Because of the technical nature of the SEC counting rules, their application can become rather complex in certain situations.  As a result, banks are encouraged to consult their securities counsel when calculating their shareholders of record to ensure that the calculation is done in conformity with all applicable rules and regulations. 

Advantages and Disadvantages of Deregistration

The advantages of a bank suspending its reporting obligations under the Exchange Act are rather clear and easy to quantify.  These advantages include:

  • Reduced accounting, legal and compliance costs and decreased burden on management and staff related to Exchange Act and Sarbanes-Oxley requirements and public disclosure obligations;
  • Greater flexibility in determining what information will be publicly disclosed (e.g., executive compensation and competitive business information);
  • Certain corporate governance requirements (e.g., the requirement to have a majority of independent directors) may be simplified or eliminated;
  • Potentially lower ongoing securities law liability risks (e.g., short-swing profit rules would no longer apply and CEO and CFO certifications would no longer be required); and
  • D&O insurance premiums may decrease.

However, there are also a number of potential disadvantages that should be carefully considered.  These disadvantages include:

  • Reduced visibility of the bank to public shareholders, which may result in reduced share liquidity and/or a decrease in the trading price of its shares;
  • Additional efforts must be taken to make information about the bank available to the public;
  • After deregistration, the bank would no longer be eligible for listing on Nasdaq and, therefore, would be required to delist;3 
  • Additional efforts may be required to ensure compliance with insider trading rules and restrictions; and
  • Shares acquired by insiders pursuant to equity plans generally will be subject to a holding period before they can be sold to any non-insider.

It is important to note that certain provisions of the securities laws will continue to apply even after deregistration is effective.  In particular, insiders of the bank will continue to be subject to the insider trading prohibitions under state and federal securities laws, and the anti-fraud standards of SEC Rule 10b-5 would still impose liability -- civil and criminal -- if someone with material, nonpublic information about the bank purchases or sells the bank’s securities without first fully disclosing such information (or provides (i.e., “tips”) the material, non-public information to someone else who buys or sells the bank’s securities). 

In addition to the foregoing, a bank should carefully consider its future capital needs when evaluating whether to deregister.  Once a bank has deregistered, it may become more difficult and/or costly to later raise capital through an offering of shares or to issue shares as consideration in an acquisition of another bank or bank holding company.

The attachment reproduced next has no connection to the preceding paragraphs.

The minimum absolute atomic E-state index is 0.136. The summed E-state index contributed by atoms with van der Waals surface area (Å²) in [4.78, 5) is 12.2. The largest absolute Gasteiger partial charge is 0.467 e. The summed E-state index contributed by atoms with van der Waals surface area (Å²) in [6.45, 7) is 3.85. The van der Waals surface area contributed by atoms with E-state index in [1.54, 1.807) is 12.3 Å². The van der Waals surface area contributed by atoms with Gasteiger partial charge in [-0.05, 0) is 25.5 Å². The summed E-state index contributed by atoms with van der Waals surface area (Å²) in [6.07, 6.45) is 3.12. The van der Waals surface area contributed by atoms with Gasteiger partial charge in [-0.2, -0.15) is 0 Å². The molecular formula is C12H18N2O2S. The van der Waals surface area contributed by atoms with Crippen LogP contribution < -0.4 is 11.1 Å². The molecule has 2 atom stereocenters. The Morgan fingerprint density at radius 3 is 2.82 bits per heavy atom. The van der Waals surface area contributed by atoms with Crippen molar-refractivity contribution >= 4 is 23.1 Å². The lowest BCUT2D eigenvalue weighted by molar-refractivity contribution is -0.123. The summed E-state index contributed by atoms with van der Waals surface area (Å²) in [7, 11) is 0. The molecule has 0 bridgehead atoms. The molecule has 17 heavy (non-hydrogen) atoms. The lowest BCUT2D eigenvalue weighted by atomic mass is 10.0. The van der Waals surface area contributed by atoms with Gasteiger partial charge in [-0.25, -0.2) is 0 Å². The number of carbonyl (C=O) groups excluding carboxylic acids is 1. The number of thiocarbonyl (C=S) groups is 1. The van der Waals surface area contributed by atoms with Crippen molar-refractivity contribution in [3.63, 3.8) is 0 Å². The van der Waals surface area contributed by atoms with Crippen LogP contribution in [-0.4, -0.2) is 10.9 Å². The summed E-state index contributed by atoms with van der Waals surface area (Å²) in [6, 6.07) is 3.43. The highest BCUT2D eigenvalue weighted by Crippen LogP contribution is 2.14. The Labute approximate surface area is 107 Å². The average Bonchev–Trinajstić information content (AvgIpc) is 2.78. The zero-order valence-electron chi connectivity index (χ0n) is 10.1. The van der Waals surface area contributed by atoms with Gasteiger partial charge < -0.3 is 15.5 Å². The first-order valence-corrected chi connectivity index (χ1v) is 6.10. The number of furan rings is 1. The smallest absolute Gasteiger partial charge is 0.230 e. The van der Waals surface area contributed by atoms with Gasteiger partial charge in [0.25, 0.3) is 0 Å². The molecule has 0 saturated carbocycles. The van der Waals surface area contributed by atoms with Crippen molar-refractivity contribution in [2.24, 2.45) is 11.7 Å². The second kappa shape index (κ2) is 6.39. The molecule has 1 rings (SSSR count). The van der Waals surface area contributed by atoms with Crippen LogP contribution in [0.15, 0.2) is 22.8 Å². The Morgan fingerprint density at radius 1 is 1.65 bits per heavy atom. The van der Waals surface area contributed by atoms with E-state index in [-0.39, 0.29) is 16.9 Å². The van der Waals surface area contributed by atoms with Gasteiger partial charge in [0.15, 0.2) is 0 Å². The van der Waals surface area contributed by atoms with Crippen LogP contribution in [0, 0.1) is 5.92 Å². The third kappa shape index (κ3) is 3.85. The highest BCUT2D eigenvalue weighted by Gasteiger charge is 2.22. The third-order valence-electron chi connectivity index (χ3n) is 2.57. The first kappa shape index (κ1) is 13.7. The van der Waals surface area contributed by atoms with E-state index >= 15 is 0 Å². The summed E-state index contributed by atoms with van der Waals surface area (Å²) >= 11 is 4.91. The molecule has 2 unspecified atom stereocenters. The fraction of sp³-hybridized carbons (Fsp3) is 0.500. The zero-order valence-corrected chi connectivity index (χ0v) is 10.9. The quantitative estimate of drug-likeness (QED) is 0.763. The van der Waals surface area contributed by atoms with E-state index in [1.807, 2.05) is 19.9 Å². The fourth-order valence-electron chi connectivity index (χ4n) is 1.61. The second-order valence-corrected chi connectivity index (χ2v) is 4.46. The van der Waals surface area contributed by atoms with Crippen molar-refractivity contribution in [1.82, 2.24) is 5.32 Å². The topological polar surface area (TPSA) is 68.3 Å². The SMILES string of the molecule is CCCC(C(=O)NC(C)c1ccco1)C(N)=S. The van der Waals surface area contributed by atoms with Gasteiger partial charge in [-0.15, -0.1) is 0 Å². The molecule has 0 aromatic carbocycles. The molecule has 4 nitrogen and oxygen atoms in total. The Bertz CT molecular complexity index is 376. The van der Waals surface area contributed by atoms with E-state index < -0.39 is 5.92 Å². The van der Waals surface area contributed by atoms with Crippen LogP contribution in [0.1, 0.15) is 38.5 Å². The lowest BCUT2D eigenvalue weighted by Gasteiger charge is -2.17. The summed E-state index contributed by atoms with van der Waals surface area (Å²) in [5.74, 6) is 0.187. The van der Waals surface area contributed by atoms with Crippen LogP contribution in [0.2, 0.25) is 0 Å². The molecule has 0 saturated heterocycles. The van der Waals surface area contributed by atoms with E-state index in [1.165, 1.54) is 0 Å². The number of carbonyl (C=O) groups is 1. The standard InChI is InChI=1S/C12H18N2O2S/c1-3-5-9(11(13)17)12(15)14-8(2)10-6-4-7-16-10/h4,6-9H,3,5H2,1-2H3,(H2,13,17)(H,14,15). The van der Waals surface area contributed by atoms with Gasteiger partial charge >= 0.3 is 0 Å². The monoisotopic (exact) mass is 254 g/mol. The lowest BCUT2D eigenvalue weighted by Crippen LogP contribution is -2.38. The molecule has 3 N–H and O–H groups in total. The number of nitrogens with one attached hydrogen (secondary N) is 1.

In the event that a bank deregisters and later decides to conduct a public offering of shares (whether to raise additional capital or as consideration in an acquisition), the bank would be required to prepare and file offering documents with the SEC at that time.  These offering documents would need to include all of the types of information that would have been required if the bank had been filing Forms 10-K, 10-Q and 8-K.  In addition, the bank may be required to prepare and file proxy materials that comply with SEC requirements.  While any such offering is in progress and through the end of the year in which the offering is completed, the bank would also be required to make filings under the Exchange Act, including Forms 10-K, 10-Q and 8-K.  


The JOBS Act significantly increases the threshold number of shareholders of record below which a public reporting company may suspend its reporting obligations under the Exchange Act.  For banks, this threshold number is now 1,200.

For many banks with thinly traded stock, the decision to deregister may appear, at first glance, to be a “no brainer.”  However, banks should carefully consider all of the potential advantages and disadvantages prior to deregistering with the SEC.  While the cost savings may initially appear to be significant, it is important for banks to go through the exercise of quantifying the cost savings.  Because banks are already highly regulated by state and federal banking regulators and subject to significant reporting obligations, the actual cost savings may prove to be less than anticipated. 

In addition, banks should carefully consider the impact of deregistration on the bank’s ability to raise additional capital in the future.  If it is likely that the bank may be raising capital in the near future, whether through a public offering of securities or as consideration in an acquisition of another financial institution, the cost savings and other benefits associated with deregistration may be outweighed by the increased effort and expense required in connection with the capital raise.

(Published in the Summer 2012 issue of The Bankers' Statement.)